I'm not crippled or an invalid,
I have my health,
I still enjoy a good walk,
a good meal (with all the trimmings),
I can sleep without first taking a pill,
birds, flowers, cacti and sunsets on Torch Lake still inspire me,
so I am a most fortunate individual;
and so morning and night I give thanks.
Some are younger in years but weary in spirit,
already on the way to becoming automatons.
I fall in love again and again every day,
forgiving my parents for being human,
content to get nowhere,
just taking each day as it comes.
By keeping from growing sour, surly, bitter and cynical.
I've got it half licked.
I have the greatest respect and admiration for the very old
who seem to remain eternally young and creative.
Such youthful nonagenarians put the young to shame.
Those who are truly decrepit,
living corpses, so to speak,
are the men and women
who are stuck in their comfortable pews
and imagine that the status quo will last forever
or else are so frightened it won’t
that they have retreated into their mental bomb shelters
to wait it out.
I have had a successful career,
but my late years have been the happiest time of my life.
Success, from the worldly standpoint,
could have been like a plague
for me, a writer who has something to say.
Now, instead of simply enjoying a little leisure,
I find myself more occupied than ever.
The Joy now is being free,
doing what I want to do.
One thing seems more and more evident to me now,
people’s basic character rarely changes over the years.
Life forces us to learn a few lessons,
but not necessarily to grow;
That's up to us.
I believe I am a far more cheerful person
than I was at twenty or thirty.
I most definitely would not want to be a teenager again.
Youth may be glorious,
but it is also painful to endure.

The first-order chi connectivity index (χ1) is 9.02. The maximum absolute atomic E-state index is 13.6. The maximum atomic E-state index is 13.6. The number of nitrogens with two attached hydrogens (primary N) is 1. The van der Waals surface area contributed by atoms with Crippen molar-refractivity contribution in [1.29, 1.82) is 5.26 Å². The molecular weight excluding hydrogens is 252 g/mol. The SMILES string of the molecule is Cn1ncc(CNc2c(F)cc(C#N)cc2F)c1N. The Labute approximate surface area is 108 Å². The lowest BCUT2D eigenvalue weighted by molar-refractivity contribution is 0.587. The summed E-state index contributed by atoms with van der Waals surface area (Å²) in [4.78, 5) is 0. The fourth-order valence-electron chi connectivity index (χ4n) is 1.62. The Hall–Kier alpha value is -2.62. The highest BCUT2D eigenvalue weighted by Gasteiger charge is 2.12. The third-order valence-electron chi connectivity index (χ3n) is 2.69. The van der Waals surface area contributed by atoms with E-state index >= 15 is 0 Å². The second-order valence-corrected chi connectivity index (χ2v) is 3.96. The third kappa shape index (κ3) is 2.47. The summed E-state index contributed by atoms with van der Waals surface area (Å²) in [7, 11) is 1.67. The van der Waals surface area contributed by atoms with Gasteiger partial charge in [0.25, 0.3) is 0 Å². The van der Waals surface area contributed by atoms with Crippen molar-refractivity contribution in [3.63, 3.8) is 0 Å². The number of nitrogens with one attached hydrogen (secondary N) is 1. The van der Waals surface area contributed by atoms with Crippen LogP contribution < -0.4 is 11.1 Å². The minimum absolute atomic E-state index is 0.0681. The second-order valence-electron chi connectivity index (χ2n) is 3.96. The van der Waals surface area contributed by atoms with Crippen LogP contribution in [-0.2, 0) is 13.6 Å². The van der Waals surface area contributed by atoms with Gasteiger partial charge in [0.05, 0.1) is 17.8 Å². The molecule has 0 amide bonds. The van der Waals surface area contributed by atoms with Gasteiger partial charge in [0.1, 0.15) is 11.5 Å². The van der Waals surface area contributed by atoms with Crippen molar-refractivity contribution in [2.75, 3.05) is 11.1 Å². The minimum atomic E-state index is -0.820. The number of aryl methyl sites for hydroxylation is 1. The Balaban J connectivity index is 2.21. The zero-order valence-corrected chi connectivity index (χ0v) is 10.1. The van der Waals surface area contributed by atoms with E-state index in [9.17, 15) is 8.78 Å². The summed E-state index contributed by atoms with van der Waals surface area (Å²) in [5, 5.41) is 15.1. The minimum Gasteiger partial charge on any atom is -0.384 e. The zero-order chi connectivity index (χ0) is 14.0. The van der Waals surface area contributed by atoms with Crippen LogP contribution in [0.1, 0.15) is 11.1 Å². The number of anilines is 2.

One starts to get young at the age of sixty,
and then it’s too late.
By sixty I abandoned illusions,
many from religious sources,
but fortunately not my enthusiasm,
nor the joy of living,
nor my unquenchable thirst for life,
Perhaps it is my thirst,
for and about anything and everything,
that made me the writer I am.
It has never left me.
With this attribute came another
which I prize above everything else,
and that is my sense of wonder.
No matter how restricted my world may become
I cannot imagine it leaving me
void of wonder.
In a sense I suppose it might be called my religion.
I do not ask how it came about,
this creation in which I swim,
but only enjoy and appreciate it.
Perhaps the most comforting thing
about growing old gracefully
is the increasing ability not to take things too seriously.
One of the big differences between a genuine sage
and a preacher is Joy.
When the sage laughs it is a belly laugh;
when the preacher laughs,
which is all too seldom,
it is on the wrong side of the face.
With advancing age
my ideals have definitely altered.
My ideal is to be free of ideals,
free of principles,
free of isms and ideologies,
free of doctrines, dogma, rites, rituals,
I want to take to the ocean of life
like a fish takes to the sea.
I no longer try to convert people
to my view of things.
Neither do I feel superior
because they appear to be unresponsive.
I could fight evil
but against indifference I am helpless.
I have accepted the fact,
hard as it may be,
that human beings are inclined to behave in ways
that would make animals blush.
The ironic, the tragic thing
is that people often behave in ignoble fashion
from what we consider the highest motives.
The animal makes no excuse for killing prey for survival.
The human animal, on the other hand,
invokes God’s blessing
when killing his fellow humans.
I learned that God is not on my side
but at my side.
There is nothing wrong with life itself.
It is the ocean in which I swim
and I either adapt to it
or sink to the bottom.
But it is in my power as a human being
not to pollute the waters of life,
not to destroy the spirit animating us.
The most difficult thing
for a creative individual
is to refrain from trying to make the world to my liking
and to accept my fellow humans for what they are,
good, bad or indifferent.
It is what it is;